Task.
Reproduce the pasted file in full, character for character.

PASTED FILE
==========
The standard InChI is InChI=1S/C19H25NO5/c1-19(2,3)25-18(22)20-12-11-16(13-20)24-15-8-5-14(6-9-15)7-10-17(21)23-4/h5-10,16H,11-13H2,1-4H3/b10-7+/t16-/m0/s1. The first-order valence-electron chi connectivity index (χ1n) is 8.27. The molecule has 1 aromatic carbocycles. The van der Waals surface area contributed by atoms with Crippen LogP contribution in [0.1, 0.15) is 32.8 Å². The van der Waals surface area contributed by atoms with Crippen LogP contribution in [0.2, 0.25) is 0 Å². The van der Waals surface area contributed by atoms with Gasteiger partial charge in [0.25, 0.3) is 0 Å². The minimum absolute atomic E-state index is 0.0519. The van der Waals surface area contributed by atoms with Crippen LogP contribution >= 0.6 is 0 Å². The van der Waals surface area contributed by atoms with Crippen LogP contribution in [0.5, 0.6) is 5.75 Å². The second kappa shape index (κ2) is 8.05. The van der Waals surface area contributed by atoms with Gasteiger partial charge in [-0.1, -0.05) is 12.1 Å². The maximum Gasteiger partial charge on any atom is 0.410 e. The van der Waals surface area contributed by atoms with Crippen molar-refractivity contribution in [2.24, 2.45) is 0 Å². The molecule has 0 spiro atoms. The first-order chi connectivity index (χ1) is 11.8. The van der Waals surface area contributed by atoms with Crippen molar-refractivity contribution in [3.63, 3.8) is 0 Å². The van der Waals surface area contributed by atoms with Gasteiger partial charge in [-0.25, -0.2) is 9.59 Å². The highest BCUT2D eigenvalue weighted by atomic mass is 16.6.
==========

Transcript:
The standard InChI is InChI=1S/C19H25NO5/c1-19(2,3)25-18(22)20-12-11-16(13-20)24-15-8-5-14(6-9-15)7-10-17(21)23-4/h5-10,16H,11-13H2,1-4H3/b10-7+/t16-/m0/s1. The first-order valence-electron chi connectivity index (χ1n) is 8.27. The molecule has 1 aromatic carbocycles. The van der Waals surface area contributed by atoms with Crippen LogP contribution in [0.1, 0.15) is 32.8 Å². The van der Waals surface area contributed by atoms with Crippen LogP contribution in [0.2, 0.25) is 0 Å². The van der Waals surface area contributed by atoms with Gasteiger partial charge in [0.25, 0.3) is 0 Å². The minimum absolute atomic E-state index is 0.0519. The van der Waals surface area contributed by atoms with Crippen LogP contribution >= 0.6 is 0 Å². The van der Waals surface area contributed by atoms with Crippen LogP contribution in [0.5, 0.6) is 5.75 Å². The second kappa shape index (κ2) is 8.05. The van der Waals surface area contributed by atoms with Gasteiger partial charge in [-0.1, -0.05) is 12.1 Å². The maximum Gasteiger partial charge on any atom is 0.410 e. The van der Waals surface area contributed by atoms with Crippen molar-refractivity contribution in [2.24, 2.45) is 0 Å². The molecule has 0 spiro atoms. The first-order chi connectivity index (χ1) is 11.8. The van der Waals surface area contributed by atoms with Crippen molar-refractivity contribution in [3.63, 3.8) is 0 Å². The van der Waals surface area contributed by atoms with Gasteiger partial charge in [-0.25, -0.2) is 9.59 Å². The highest BCUT2D eigenvalue weighted by atomic mass is 16.6.